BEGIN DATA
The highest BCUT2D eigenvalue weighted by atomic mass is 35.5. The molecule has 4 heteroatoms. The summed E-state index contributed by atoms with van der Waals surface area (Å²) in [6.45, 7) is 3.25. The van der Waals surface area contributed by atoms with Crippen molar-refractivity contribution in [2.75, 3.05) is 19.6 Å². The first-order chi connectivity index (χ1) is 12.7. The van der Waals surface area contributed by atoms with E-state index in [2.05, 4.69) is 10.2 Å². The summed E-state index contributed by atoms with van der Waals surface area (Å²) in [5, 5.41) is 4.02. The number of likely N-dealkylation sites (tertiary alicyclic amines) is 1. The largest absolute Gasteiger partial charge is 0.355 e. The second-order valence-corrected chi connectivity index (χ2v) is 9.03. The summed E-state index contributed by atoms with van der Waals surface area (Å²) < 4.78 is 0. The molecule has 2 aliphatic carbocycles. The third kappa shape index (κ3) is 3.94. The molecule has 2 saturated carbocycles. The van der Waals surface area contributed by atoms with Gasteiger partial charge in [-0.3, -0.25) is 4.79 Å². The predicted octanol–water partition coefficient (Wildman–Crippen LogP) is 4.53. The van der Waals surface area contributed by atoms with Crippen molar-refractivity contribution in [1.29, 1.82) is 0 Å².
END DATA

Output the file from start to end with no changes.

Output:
The highest BCUT2D eigenvalue weighted by atomic mass is 35.5. The molecule has 4 heteroatoms. The summed E-state index contributed by atoms with van der Waals surface area (Å²) in [6.45, 7) is 3.25. The van der Waals surface area contributed by atoms with Crippen molar-refractivity contribution in [2.75, 3.05) is 19.6 Å². The first-order chi connectivity index (χ1) is 12.7. The van der Waals surface area contributed by atoms with E-state index in [2.05, 4.69) is 10.2 Å². The summed E-state index contributed by atoms with van der Waals surface area (Å²) in [5, 5.41) is 4.02. The number of likely N-dealkylation sites (tertiary alicyclic amines) is 1. The largest absolute Gasteiger partial charge is 0.355 e. The second-order valence-corrected chi connectivity index (χ2v) is 9.03. The summed E-state index contributed by atoms with van der Waals surface area (Å²) < 4.78 is 0. The molecule has 2 aliphatic carbocycles. The third kappa shape index (κ3) is 3.94. The molecule has 2 saturated carbocycles. The van der Waals surface area contributed by atoms with Gasteiger partial charge in [-0.3, -0.25) is 4.79 Å². The predicted octanol–water partition coefficient (Wildman–Crippen LogP) is 4.53. The van der Waals surface area contributed by atoms with Crippen molar-refractivity contribution in [1.29, 1.82) is 0 Å².